Global warming can seem an overwhelming challenge. To have any hope of limiting catastrophic temperature increases, humans must take drastic and coordinated action around the world. Progress is slow, but there are some green spots of good news. Here in Europe, the energy sector is being transformed by advances in renewable energy and firm policies on carbon emissions. Since 2000, the EU energy system has modernised at a rate that few expected.
But Europe still has a dirty secret. Many EU countries have still not switched off the most polluting part of the energy mix: coal.
Coal continues to play a major role in the electricity generation for several EU countries: 80% in Poland, and over 40% in the Czech Republic, Bulgaria, Greece, and Germany. Even the gas-exporting Netherlands produces 35% of its electricity from coal. So far only a few EU countries have pledged to shut down their coal-fired power plants altogether: the UK, France, Italy and the Netherlands.
This needs to change, because coal’s lingering place in the EU energy system is disastrous for the climate, for the environment, and for human health.
From a climate perspective, coal is the worst way to generate electricity – even compared to other fossil fuels.
From a climate perspective, coal is the worst way to generate electricity – even compared to other fossil fuels. A coal-fired power plant emits 40% more carbon dioxide than a gas-fired plant producing the same amount of electricity, and 20% more than an oil-fired plant. To look at it another way, coal is responsible for 75% of carbon emissions in the European electricity sector, but only produces 25% of our electricity. Electricity generation produces a quarter of Europe’s total carbon emissions, and is vital in plans to green other sectors. Decarbonising electricity is vital. After all, a shift to electric cars will mean little if we power them with electricity from coal.
Coal is also bad for the environment and human health. Coal-fired power plants across Europe are responsible for the largest amounts of sulphur dioxide, nitrogen oxides and particulate matter released into the air. These pollutants can enter the human body and cause various health problems, from lung cancer to heart attacks. Air pollution causes 400,000 premature deaths in the EU every year.
And yet, several countries in Europe continue to support coal-fired electricity production. They justify this stance with arguments about energy security and worries about job losses in the coal mining industry. At first glance these concerns are understandable, but with a little EU support, neither should delay the phase out of coal power.
Energy security is a valid concern. A country highly reliant on coal cannot switch overnight to cleaner sources of electricity. However, the transition is feasible. Several countries have already successfully phased out coal without compromising energy security and competitiveness. It is a question of good planning, and that needs to start now.
Coal mining employment in Europe is no longer a major issue. The country with the highest number of coal mining jobs is Poland, with 100,000 people employed.
The socio-economic argument about job losses is also unconvincing. Coal mining employment in Europe is no longer a major issue. The country with the highest number of coal mining jobs is Poland, with 100,000 people employed. This represents a mere 0.7% of Poland’s total employment. In all other countries coal mining employment stands below 30,000 units, always representing less than 0.6% of total employment.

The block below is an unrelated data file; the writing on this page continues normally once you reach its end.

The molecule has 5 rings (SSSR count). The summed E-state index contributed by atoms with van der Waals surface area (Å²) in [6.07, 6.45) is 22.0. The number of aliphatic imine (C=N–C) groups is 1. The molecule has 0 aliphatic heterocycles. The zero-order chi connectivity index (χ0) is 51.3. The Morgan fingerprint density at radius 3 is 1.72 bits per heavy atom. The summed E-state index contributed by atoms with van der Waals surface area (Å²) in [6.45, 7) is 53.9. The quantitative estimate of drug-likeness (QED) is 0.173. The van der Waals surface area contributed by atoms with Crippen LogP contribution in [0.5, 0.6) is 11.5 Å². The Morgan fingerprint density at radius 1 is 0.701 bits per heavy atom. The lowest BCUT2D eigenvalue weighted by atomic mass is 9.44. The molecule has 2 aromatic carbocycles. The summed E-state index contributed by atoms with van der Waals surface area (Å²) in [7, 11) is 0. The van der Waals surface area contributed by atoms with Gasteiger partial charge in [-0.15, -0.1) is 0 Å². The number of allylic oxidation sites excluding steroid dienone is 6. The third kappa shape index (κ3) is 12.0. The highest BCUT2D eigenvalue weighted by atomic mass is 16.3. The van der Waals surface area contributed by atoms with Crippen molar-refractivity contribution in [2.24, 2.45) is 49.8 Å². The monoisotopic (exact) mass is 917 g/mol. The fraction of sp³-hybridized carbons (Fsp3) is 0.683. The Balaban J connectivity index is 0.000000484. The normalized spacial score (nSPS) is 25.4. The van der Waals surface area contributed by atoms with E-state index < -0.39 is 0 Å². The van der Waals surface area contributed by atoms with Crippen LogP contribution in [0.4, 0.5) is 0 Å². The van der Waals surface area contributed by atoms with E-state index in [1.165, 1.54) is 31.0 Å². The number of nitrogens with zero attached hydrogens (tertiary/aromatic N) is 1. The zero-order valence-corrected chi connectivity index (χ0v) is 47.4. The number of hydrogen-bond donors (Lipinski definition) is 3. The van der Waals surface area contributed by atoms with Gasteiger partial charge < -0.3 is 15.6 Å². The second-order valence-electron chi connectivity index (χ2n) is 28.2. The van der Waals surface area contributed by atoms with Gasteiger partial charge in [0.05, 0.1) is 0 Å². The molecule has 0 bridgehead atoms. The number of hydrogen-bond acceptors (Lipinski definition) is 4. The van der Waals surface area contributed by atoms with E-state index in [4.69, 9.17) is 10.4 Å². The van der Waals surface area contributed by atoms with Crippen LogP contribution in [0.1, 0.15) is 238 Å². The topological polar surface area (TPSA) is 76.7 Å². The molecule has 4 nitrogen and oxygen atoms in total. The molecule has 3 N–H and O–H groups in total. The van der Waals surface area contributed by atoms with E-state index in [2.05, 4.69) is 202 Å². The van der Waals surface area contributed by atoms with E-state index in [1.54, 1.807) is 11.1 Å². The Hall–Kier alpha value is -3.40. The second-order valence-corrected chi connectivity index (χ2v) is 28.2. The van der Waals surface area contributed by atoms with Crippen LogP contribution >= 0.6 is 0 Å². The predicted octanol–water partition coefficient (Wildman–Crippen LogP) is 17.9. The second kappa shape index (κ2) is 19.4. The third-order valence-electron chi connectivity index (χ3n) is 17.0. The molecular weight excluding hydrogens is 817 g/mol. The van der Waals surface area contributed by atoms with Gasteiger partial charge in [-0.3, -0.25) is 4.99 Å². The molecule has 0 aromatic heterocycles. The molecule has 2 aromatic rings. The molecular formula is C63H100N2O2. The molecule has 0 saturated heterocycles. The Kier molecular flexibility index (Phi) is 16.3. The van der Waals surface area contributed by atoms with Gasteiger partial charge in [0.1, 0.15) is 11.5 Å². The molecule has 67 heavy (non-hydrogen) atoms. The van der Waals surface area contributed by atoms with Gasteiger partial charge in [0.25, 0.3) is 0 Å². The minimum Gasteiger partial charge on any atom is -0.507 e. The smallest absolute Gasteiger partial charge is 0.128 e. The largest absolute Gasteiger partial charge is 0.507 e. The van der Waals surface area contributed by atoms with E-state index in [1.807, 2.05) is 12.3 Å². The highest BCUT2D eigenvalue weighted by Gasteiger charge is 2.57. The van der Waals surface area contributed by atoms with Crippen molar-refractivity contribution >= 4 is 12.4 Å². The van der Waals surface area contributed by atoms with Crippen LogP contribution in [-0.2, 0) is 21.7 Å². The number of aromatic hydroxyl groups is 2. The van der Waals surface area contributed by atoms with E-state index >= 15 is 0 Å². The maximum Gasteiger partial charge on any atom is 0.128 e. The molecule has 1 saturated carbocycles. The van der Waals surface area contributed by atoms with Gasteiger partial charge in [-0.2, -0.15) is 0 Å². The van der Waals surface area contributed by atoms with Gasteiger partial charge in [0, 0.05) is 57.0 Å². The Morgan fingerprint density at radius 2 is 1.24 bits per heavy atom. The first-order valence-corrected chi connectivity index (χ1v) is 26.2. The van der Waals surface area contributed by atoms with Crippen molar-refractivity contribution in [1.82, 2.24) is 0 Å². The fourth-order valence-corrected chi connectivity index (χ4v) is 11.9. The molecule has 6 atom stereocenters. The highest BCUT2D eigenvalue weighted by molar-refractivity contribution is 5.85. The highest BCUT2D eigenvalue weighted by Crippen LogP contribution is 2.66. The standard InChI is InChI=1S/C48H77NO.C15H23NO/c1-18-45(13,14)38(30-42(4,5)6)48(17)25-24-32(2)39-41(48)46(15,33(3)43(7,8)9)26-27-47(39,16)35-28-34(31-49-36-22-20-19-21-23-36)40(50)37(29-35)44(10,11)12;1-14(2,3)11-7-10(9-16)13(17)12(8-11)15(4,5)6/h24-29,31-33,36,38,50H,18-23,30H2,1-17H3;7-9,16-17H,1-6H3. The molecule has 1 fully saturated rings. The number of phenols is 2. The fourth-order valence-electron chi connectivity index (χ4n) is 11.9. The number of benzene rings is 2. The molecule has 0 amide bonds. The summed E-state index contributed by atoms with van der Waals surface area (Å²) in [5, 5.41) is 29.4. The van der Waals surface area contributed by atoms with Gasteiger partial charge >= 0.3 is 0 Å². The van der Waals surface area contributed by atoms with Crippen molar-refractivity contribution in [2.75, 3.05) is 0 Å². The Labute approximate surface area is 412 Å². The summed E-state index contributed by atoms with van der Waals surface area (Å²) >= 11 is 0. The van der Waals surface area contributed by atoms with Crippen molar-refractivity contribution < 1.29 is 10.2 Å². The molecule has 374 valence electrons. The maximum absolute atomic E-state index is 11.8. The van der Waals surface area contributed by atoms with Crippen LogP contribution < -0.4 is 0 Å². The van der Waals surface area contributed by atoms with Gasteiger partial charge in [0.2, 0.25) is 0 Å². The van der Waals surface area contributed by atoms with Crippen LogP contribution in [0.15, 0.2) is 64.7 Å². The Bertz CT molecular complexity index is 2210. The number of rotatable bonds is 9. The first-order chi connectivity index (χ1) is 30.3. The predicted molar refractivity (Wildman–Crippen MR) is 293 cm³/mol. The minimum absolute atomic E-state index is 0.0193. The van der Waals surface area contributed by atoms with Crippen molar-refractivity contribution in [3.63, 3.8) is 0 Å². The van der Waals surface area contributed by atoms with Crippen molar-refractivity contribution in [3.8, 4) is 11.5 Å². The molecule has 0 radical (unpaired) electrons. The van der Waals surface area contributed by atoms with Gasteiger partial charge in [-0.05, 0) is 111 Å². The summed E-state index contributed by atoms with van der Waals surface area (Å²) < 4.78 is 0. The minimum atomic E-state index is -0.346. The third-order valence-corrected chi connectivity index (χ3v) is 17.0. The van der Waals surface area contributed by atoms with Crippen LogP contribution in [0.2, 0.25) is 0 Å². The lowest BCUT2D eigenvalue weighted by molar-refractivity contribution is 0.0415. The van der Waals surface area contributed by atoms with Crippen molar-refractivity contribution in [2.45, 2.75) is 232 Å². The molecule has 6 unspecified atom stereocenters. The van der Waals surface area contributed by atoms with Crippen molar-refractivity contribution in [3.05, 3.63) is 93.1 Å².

Of course the closure of mines will be painful for those few workers and communities who still depend on them. The EU should step in and offer its support. Concretely, the EU should put in place a scheme to help coal miners who will lose their jobs. This would reduce the political damage and incentivise coal-reliant countries to start or accelerate their phase-out plans.
The EU does not even need to establish a new fund to support the transition of coal mining regions to other industries. It just needs to make a better use of the already existing European Globalisation Adjustment Fund (EGF), which supports workers in displaced industries with their job hunt, offering retraining or underwriting attempts at entrepreneurship. The scope of the EGF could be broadened to cover coal mining regions immediately with a minor amendment to the current 2014-2020 budget.
Looking to the future, the globalisation fund’s focus on coal mining regions could be further strengthened, transforming it into a ‘European Globalisation and Climate Adjustment Fund’. €150 million per year should be devoted to support coal mining regions: a mere 0.1% of the total EU budget.
€150 million per year should be devoted to support coal mining regions: a mere 0.1% of the total EU budget.
Climate change is a complex global problem that needs international solutions. But it is clear that coal needs to go. By compensating regions that still depend on coal mining, the EU can show solidarity with those who have something to lose from the phase out. It can also speed up the transition, generating substantial benefits for all Europeans in terms of climate, environment and health. Meaningful support for countries and workers facing global challenges; targeted support for changes that benefit all Europeans – is this not exactly what we expect the EU to do?
– SIMONE TAGLIAPIETRA